Hooniverse Asks: What are your good car-fix “kluges”?

Rob Siegel is a wrenching icon. His efforts to keep old BMWs on the road is commendable. He’s good at it, and he’s good at writing about it. Recently, the Hack Mechanic posted a piece on Hagerty talking about kluges. This would be a repair where the goal is to fix the problem but also save money. Siegel goes on to explain that there are good kluges, but there are absolutely bad ones as well. He comes across an example of a bad one on his 1979 BMW 635CSi. And to rectify the issue, he turns creates a good kluge.

I would love to hear more about good kluges. I’ve typed that word enough for one day, so now it’s your turn to share some. And you can read Rob’s piece, by clicking here.

Leave a Reply

Your email address will not be published. Required fields are marked *

The maximum upload file size: 64 MB. You can upload: image, audio, video. Links to YouTube, Facebook, Twitter and other services inserted in the comment text will be automatically embedded. Drop files here

10 responses to “Hooniverse Asks: What are your good car-fix “kluges”?”

  1. Neight428 Avatar

    Replacing the fuel pump in a third or fourth gen F-body requires that you either drop the rear axle and associated suspension to get the tank out or you cut a trap door out of the trunk floor pan in just the right spot. Some pop rivets and seam sealer gets you back up to speed with a nice bit of carpet that no one ever looks under to keep anyone from being the wiser.

    1. OA5599 Avatar

      Speaking as someone who dropped the tank in a thirdgen using a Haynes manual (which doesn’t mention the floor mod), I think whoever invented this was onto a real timesaving idea. However, the picture shows a bare interior–removal and replacement is probably just as much effort as dropping the suspension.

      1. Neight428 Avatar

        True, there’s even a kit out there that involves welding in an actual trap door, but you have to drop the tank to do that. I suppose if you already have everything out of the way it would be worth it. That was just the clearest photo I found with minimal effort.

  2. Slow Joe Crow Avatar
    Slow Joe Crow

    The very elaborate and very bulky crankcase breather on a Honda CM250C is a royal pain to install so after three attempts, I put it on the shelf, stuffed some foam air filter into the hose on the crankcase and plugged the hose on the air filter with an M8 bolt. It runs better than stock without all of the extra gubbins hanging off the airbox.

  3. OA5599 Avatar

    I had a piece of door trim that was held on by 8 plastic clips. The plastic became brittle over time, and would no longer keep the trim in place. I tried to grab some clips from junkyards, but those were all equally brittle to mine and broke upon removal. Correct retainer clips are available aftermarket, but they were about $11 each and I don’t think I could have gotten away with just replacing the ones in the worst condition; if the door trim falls off someplace irretrievable (like the freeway), trying to replace the trim would have required significant customization.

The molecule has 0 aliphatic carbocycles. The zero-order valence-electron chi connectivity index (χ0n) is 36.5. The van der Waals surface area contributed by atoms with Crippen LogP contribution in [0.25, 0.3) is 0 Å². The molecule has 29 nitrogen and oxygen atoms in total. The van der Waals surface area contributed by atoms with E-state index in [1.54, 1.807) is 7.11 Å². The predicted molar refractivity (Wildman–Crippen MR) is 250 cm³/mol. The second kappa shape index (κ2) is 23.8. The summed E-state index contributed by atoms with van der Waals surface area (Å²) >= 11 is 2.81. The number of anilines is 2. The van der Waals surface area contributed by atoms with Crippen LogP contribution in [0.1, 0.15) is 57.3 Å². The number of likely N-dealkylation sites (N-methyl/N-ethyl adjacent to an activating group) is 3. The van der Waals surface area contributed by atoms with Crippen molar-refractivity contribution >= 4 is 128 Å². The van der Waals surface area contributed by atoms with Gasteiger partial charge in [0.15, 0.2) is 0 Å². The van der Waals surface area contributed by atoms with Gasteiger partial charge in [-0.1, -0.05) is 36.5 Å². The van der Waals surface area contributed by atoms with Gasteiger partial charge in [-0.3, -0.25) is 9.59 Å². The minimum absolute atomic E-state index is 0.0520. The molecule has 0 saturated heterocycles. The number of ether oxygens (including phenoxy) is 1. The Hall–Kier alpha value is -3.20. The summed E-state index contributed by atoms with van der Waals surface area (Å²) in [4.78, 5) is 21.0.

Instead, I kludged it by applying adhesive to the back of the trim. It’s been holding since 2015, for about $7.

  4. scoutdude Avatar

    Yeah I’m not impressed and I’d say it went from a good Kludge that kept the bulb in the proper place and orientation for it to work with the reflector and lens. This moves it out of the focal point and orients the filaments incorrectly. The original Kludge didn’t disturb the housing, this one drilled a hole in it.

    1. OA5599 Avatar

      Yes, and bulbs with wires already soldered on used to be commercially available at your nearest U-haul dealer.

  5. outback_ute Avatar

    TIL that parking lights incorporated into the headlights are not ok in the USA…

  6. Troggy Avatar

    A self-tapping screw into the hole in the side of a thermostat housing will get you home. And to work. And home again, and…

    The car is long gone, but I’m pretty sure that self-tapper is still keeping the coolant in.

  7. Salguod Avatar

    Zip ties.

    As my kids older Mazdas rusted away, I drilled holes in the bumper and quarter panel to secure the flappy wrap around bumper ends that no longer had an attachment point.

    Just this week the aged and brittle plastic on her Protege mirror failed and the mirror was dangling. Popped the painted cover off and a couple of zip ties secured it until the Amazon replacement arrives.